Yesterday, one of the shares in my portfolio was subject to a cut in its dividends and thus a reduction in its dividend yield.

If the reason that you are holding these shares is because of their high dividend yield, as it is for me, then this is obviously bad news.

In this post, I will examine why companies cut their dividends and correspondingly, their dividend yield and what this means for the dividend investor.

Dividends and Dividend Yield

As explained in a previous article, dividends are payments made by a company to its shareholders, similar to a bank paying interest on your savings.

The dividend yield is therefore what you get back each year, in return for what you invest.

The higher the dividend yield, the more cash you get back each year.

It therefore works like an annual savings rate for a savings account.

The dividend yield is just the way that dividend investors express the dividend they receive each year.

RSA Insurance (RSA)

Yesterday, Royal and Sun Alliance Insurance (RSA) released its preliminary results to the stock market.

In those results, RSA announced that it was cutting its final dividend by 33% from the 5.82p per share it paid out at this time last year, to 3.9p now.

Not only that, but it signaled that it was going to be cutting the next interim dividend by the same 33% too.

This dividend cut is not consistent with the rising dividends that has been RSA’s dividend policy for the last 10 years.

So why did the company decide to cut its dividend payment now and what will happen as a result?

Reasons For Cutting Dividends

To understand why the company directors have changed their dividend policy and risked damaging investor confidence, we need to look at the latest results announcement for their reasoning.

Making the decision to cut dividend payouts is never an easy decision for the company’s board of directors to take.

It is therefore normal to find an explanation of why they have done it in the Chairman’s or Chief Executive’s statement given at the front of the results announcement and annual report.

Looking at this for RSA, we see several reasons why they felt the need to cut their dividends now:

  1. Profits have fallen 20% during the last year.
  2. Higher insurance payouts than expected this year were caused by Hurricane Sandy, the Costa Concordia cruise ship disaster and UK floods caused by the wettest year on record.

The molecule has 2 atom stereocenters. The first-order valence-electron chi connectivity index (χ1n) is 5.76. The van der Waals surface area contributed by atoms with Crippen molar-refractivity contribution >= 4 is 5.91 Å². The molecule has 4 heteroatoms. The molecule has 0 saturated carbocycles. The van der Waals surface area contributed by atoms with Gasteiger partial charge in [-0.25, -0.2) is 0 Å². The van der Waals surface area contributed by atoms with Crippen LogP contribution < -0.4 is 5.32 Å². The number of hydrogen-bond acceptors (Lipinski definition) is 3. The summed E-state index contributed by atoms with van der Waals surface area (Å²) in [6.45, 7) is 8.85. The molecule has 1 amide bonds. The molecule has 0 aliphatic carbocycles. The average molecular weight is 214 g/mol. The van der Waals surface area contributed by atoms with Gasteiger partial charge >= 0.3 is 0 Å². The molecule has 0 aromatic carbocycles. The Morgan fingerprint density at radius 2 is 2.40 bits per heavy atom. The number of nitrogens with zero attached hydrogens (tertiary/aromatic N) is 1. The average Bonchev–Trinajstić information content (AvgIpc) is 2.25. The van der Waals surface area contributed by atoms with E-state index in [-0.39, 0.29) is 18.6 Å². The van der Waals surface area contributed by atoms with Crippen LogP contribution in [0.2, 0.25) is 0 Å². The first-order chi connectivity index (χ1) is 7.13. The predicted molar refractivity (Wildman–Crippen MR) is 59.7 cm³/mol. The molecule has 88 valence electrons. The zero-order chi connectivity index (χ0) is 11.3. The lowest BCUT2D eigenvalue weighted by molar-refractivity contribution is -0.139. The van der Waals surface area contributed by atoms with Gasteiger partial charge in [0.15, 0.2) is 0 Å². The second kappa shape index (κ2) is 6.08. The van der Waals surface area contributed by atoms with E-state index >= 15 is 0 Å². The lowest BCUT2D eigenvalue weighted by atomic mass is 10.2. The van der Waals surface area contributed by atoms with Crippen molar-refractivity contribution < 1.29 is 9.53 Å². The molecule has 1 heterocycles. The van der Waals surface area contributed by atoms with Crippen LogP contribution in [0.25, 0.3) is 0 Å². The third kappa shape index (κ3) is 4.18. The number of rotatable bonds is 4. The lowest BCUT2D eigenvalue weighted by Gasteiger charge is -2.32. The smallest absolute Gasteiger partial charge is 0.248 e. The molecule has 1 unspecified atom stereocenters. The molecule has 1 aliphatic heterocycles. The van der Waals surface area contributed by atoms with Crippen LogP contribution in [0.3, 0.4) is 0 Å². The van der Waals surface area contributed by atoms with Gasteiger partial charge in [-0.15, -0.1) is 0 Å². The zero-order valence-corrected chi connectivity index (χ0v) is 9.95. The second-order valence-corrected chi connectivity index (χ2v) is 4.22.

3. The company sees growth opportunities with bolt-on acquisitions outside of the UK and needs the cash to invest in these.
  4. The company has been paying out £200m of cash every year since 2008 in the form of dividends and now feels that this is constraining the growth of the business.
  5. The returns from the company’s investments have been falling in recent years due to the yields on its bond investments that have fallen to an all-time low and the company sees no sign of this changing any time soon.

In summary then, the board feels that it is in the best interest of its long-term shareholders to re-base its dividend policy at a level 33% below where it was before to free up extra cash for growing the business.

How Did The Stock Market React?

As you might guess, the share price for RSA fell yesterday on hearing the news for the first time.

The shares fell more than 13%, essentially because the cut in dividend was unexpected news.

Had the cut been suspected by stock market broker analysts or signaled in advance, like the next interim dividend, then the share price would not have dropped much yesterday as it would have fallen already.

This is what is meant by the “news already being in the share price” or not in this case.

When new news hits the stock market, you can usually expect the share price to be affected.

What Will Happen To The Share Price Now?

Previous to this announcement, RSA was yielding something like 7% and its high dividend yield was the major attraction to holding the shares.

It is perhaps not surprising then that the shares fell 13% yesterday as investors who were holding the shares for this reason alone decided to sell out or reduce their holdings.

After the dividend cuts and fall in share price, the future dividend yield will be more like 5.2%, which is still relatively high.

As a result, dividend investors will not be put off completely by this announcement in my opinion and so a lot of the fall yesterday was probably due to the initial shock of hearing the announcement.

If you believe what the company management say, then we can expect the dividend to rise gently again from this time next year onwards.

We should also expect to see management investing more into the company via bolt-on acquisitions.

If they deliver on this promise, then this particular dividend cut could prove to be a blessing in disguise for investors!

What do you think will happen next?  Will the dividends rise from this new base?  Will the share price rise or fall? Leave me a comment below…